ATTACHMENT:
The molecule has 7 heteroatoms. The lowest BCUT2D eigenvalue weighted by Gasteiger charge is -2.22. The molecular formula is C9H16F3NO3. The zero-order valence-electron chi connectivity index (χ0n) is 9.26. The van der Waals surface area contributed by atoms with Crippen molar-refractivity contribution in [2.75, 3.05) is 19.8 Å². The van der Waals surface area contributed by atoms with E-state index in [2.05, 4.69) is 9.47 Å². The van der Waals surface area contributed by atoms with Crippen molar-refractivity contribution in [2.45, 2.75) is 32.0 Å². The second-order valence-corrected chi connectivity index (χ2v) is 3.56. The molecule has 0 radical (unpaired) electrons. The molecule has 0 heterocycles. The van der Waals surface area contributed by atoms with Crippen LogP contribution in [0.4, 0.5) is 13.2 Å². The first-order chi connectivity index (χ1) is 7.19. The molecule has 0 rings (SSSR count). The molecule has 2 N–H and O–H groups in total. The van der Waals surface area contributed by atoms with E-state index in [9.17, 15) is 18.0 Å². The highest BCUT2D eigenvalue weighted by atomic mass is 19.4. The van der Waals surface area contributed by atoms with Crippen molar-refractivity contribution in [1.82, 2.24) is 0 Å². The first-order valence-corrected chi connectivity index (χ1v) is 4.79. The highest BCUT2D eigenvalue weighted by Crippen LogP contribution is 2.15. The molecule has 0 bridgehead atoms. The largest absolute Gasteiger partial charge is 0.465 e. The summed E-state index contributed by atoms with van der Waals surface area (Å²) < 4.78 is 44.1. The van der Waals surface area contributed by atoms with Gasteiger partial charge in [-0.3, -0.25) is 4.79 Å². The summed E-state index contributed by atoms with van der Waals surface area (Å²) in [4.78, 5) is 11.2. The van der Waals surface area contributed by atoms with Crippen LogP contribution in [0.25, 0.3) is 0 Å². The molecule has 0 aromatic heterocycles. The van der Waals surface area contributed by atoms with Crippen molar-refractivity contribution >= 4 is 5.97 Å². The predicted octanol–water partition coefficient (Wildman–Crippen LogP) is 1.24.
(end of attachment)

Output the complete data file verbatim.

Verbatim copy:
The molecule has 7 heteroatoms. The lowest BCUT2D eigenvalue weighted by Gasteiger charge is -2.22. The molecular formula is C9H16F3NO3. The zero-order valence-electron chi connectivity index (χ0n) is 9.26. The van der Waals surface area contributed by atoms with Crippen molar-refractivity contribution in [2.75, 3.05) is 19.8 Å². The van der Waals surface area contributed by atoms with E-state index in [2.05, 4.69) is 9.47 Å². The van der Waals surface area contributed by atoms with Crippen molar-refractivity contribution in [2.45, 2.75) is 32.0 Å². The second-order valence-corrected chi connectivity index (χ2v) is 3.56. The molecule has 0 radical (unpaired) electrons. The molecule has 0 heterocycles. The van der Waals surface area contributed by atoms with Crippen LogP contribution in [0.4, 0.5) is 13.2 Å². The first-order chi connectivity index (χ1) is 7.19. The molecule has 0 rings (SSSR count). The molecule has 2 N–H and O–H groups in total. The van der Waals surface area contributed by atoms with E-state index in [9.17, 15) is 18.0 Å². The highest BCUT2D eigenvalue weighted by atomic mass is 19.4. The van der Waals surface area contributed by atoms with Crippen molar-refractivity contribution in [1.82, 2.24) is 0 Å². The first-order valence-corrected chi connectivity index (χ1v) is 4.79. The highest BCUT2D eigenvalue weighted by Crippen LogP contribution is 2.15. The molecule has 0 bridgehead atoms. The largest absolute Gasteiger partial charge is 0.465 e. The summed E-state index contributed by atoms with van der Waals surface area (Å²) < 4.78 is 44.1. The van der Waals surface area contributed by atoms with Gasteiger partial charge in [-0.3, -0.25) is 4.79 Å². The summed E-state index contributed by atoms with van der Waals surface area (Å²) in [4.78, 5) is 11.2. The van der Waals surface area contributed by atoms with Crippen LogP contribution in [0.25, 0.3) is 0 Å². The molecule has 0 aromatic heterocycles. The van der Waals surface area contributed by atoms with Crippen molar-refractivity contribution >= 4 is 5.97 Å². The predicted octanol–water partition coefficient (Wildman–Crippen LogP) is 1.24.